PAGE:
When I set out in 1998 to make a midcareer change, Malcolm Gladwell’s 10,000 hours rule was still a decade away from being published in his book Outliers. Perhaps if I’d known what was required to acquire the skills to write well I never would have walked away from the comfortable corporate lifestyle.
I’d always fancied myself an artist, but never had the courage to pursue it. I ended up in the music business. Working with artists, I thought I understood their challenges. But until you put yourself on the line, you don’t have any idea what it’s really like to be that exposed.
Many people are drawn to the idea of the writing life—fishing with Castro, running with the bulls in Pamplona, hanging out like Hemingway in Key West drinking until dawn. I too was drawn to this idea, but I soon discovered writing is damn hard. No doubt Hemingway was gifted, but clearly, he also worked his ass off.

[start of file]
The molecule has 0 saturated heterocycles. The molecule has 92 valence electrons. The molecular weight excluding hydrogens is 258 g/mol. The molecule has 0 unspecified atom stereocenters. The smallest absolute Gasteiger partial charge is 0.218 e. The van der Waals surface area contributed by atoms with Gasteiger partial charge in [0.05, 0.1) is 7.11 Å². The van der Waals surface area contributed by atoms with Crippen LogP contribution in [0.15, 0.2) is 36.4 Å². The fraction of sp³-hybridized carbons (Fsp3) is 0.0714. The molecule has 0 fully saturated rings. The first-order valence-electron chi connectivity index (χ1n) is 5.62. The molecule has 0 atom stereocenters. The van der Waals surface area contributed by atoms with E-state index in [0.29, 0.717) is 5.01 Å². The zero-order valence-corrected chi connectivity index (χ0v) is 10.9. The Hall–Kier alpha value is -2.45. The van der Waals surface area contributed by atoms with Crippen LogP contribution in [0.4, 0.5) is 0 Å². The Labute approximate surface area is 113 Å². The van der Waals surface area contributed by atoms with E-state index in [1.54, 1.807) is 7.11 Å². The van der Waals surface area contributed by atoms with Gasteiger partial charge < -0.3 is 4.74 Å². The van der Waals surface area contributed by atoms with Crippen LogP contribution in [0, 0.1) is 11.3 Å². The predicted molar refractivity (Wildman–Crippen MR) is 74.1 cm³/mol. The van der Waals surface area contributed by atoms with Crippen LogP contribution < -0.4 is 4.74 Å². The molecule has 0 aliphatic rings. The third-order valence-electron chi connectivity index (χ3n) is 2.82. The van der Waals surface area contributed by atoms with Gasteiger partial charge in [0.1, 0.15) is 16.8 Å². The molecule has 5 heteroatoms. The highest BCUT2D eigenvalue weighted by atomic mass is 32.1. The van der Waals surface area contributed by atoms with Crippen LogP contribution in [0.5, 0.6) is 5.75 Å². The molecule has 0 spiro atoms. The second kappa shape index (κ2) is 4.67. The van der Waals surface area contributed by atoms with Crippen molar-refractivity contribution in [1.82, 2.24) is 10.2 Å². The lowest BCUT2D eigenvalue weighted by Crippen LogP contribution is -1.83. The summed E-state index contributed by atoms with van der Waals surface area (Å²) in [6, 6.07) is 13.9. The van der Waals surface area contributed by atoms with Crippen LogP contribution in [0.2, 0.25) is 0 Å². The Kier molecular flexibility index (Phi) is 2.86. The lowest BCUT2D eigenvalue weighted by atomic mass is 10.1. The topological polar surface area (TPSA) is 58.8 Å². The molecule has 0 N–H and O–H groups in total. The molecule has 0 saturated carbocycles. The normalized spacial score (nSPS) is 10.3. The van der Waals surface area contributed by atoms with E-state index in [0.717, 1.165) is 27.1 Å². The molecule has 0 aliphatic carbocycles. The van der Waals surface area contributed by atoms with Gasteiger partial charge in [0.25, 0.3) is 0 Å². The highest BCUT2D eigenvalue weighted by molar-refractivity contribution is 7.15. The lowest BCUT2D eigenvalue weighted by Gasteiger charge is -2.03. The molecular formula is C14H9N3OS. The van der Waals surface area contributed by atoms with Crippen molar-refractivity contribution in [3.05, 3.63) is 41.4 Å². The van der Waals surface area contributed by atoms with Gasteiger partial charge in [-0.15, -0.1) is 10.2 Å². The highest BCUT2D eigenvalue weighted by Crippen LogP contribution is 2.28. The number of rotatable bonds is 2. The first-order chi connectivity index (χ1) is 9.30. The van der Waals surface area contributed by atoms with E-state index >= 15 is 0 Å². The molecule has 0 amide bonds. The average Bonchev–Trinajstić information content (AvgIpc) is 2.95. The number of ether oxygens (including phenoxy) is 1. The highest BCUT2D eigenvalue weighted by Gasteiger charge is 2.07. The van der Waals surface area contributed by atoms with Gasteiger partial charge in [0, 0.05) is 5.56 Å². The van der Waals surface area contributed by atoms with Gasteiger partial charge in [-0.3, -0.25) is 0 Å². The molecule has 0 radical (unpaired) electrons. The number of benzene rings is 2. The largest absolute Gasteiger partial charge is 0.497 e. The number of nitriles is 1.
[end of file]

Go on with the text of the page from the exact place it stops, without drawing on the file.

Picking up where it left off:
To be frank, I had no clue what it took to be a writer and I wandered down many dead ends. And yet not a single step was wasted. Each one ultimately brought me to this very moment.
At RobertStevenWilliams.com you’ll find songs, short stories, essays and blogs on a variety of subjects from relationships, love and yoga, to sports, politics and culture. My Year as a Clown, a novel, will soon be available. Here, I’ll also chronicle the path to publication.
The poet Edna St. Vincent Millay once said, “A person who publishes a book willfully appears before the populace with his pants down.”
During this journey to publication I had the privilege to meet some amazing artists, from Rosanne Cash to Barry Hannah, James Houston, Jimmie Dale Gilmore and Suzi-Lori Parks. Each posses the courage of a warrior, and yet each stands willfully before the public with their pants down in hopes of making you feel something real.
I too stand before you now, pants down, hoping . . .